“Go, Go, Go…we can make it!” I yelled, as the train slowly steamed towards the intersect with the road at mile seventeen. I had been coaching my sister for the past couple years. She wasn’t really a runner when we started, but she decided she wanted to get into it and I agreed to coach her. She started with a half marathon, then a marathon, and then a trail 50k, and she was getting faster too. She got it in her head to qualify for Boston (she was about fifteen minutes shy of it in her first marathon). I wrote her up a training plan to go after that goal and also agreed to pace her for it. And now here we were about five minutes up on qualifying pace, seventeen miles in, but with the toughest section coming up and a train about to cut us off for who knows how long.
The red and white striped bar came falling down on my sister’s dream of qualifying for Boston and we hesitated for a moment. The train was very close, but I knew we could make it given how slowly it was rolling, so I shouted those words and we sprinted, along with about half the runners in the pack, around the fallen crossing gate and we beat the train. We were in a rather large group, most were trying to qualify for Boston as well; and this train was the cut off. The conductor was quite angry and blew his horn understandably, but everyone who made it across was ecstatic and high-fiving one another. She still had her chance at her goal because of that decision and she did end up qualifying with an almost twenty minute pr.
While a coach’s purpose is not necessarily to yell at you to sprint in front of a moving train, it is a hyperbolic (but true) metaphor of how a coach can help you make decisions to meet your goals. Most coaches have run or coached in tons of different scenarios and have experience with lots of different kinds of “trains about to cut you off”. They know how to navigate different situations that can derail a runner and how to inspire when training isn’t going well. Coaches know the causes and effects of different stimuli, can detect problems and solutions, and understand how to get the most out of a runner with patience and by applying adjustments as needed. A coach’s first goal is to set you up with a plan for success, but then more importantly, guide you and encourage you through the tweaking injuries, busy schedules, lack of confidence, exhaustion, missed days, and any other metaphorical (or literal) trains coming down the track. These things are inevitable obstacles to the pursuit of running or any challenge for that matter. A coach is there to shout “Go, Go, Go” when needed, or, had the train been going faster, give the advice to stop and wait (because sometimes you have to stop and wait too) and help figure out the best way to get the time back and still qualify.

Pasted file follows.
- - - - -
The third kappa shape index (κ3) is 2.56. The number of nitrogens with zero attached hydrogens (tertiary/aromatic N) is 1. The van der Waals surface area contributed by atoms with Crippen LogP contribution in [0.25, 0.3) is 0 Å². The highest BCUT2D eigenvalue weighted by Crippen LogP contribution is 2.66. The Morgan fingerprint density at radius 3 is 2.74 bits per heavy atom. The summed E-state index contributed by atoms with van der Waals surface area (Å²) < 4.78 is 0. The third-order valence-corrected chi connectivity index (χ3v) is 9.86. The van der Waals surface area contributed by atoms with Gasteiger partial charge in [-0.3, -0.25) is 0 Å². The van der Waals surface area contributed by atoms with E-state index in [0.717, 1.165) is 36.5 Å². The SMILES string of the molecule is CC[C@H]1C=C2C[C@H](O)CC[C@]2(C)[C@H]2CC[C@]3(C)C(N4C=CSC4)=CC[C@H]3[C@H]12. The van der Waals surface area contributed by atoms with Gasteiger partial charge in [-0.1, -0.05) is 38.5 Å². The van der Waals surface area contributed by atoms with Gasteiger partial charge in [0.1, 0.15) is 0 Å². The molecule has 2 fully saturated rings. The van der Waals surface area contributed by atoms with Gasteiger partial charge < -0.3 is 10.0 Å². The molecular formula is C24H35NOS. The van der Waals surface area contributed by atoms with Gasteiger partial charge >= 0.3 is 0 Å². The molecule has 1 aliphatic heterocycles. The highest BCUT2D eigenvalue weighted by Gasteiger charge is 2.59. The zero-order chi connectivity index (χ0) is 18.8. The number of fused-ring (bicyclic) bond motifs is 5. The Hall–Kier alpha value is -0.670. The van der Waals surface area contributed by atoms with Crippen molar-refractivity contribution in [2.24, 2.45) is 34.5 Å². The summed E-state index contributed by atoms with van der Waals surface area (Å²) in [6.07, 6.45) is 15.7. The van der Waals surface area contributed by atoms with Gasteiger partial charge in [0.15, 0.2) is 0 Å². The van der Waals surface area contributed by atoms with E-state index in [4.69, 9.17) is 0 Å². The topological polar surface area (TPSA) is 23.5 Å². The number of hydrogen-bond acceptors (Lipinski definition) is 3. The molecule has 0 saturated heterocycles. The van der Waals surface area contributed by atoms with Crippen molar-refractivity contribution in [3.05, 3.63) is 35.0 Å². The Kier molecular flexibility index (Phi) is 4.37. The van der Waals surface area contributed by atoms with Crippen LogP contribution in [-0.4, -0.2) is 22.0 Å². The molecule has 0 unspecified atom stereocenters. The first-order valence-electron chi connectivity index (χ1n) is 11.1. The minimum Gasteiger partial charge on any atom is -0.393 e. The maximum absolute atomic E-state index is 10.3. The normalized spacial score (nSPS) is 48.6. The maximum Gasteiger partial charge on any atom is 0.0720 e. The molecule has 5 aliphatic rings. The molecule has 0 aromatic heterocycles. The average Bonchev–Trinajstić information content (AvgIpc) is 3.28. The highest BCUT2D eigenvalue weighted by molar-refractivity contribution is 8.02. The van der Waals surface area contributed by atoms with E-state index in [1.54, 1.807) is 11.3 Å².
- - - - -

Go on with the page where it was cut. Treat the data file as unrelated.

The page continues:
I also coached another friend for the same race. While my sister had been running for a couple years at this point, this was his first-as in first race ever…no 5k, 10k, half marathon, anything. He just went straight for the big one right away and I was happy to give him a training plan and guide him through it. I understood as a coach though that he was starting from a completely different place than my sister and thus his plan was completely different. Sure there are online marathon training plans that anyone can get for free, but my sister’s plan and my friend’s plan looked completely different based on their experience and goals. He was simply trying to finish running 26.2 miles-about 20 miles more than he had ever run and my sister was trying to run it at a certain time. A coach is capable of taking a person’s experience, ability, lifestyle, and goals into account in a way that no general plan can. A coach is like a personal tailor for your fit(ness). My friend finished and ran it in a respectable four hours; he was happy and ready for another one, which was my goal as his coach.
A coach isn’t for everyone, but if you are new to running, going after a specific goal, or just looking to improve, a coach is someone that will give you personalized access to knowledge, experience, support, accountability, and encouragement that can make running easier, more fun, and hopefully faster so when a train (literal or otherwise) does come, you’ll be fast enough to sprint in front of it.
Disclaimer: Don’t run in front of moving trains.
Check out Brian’s Coaching page for more info about his experience as a runner and a coach.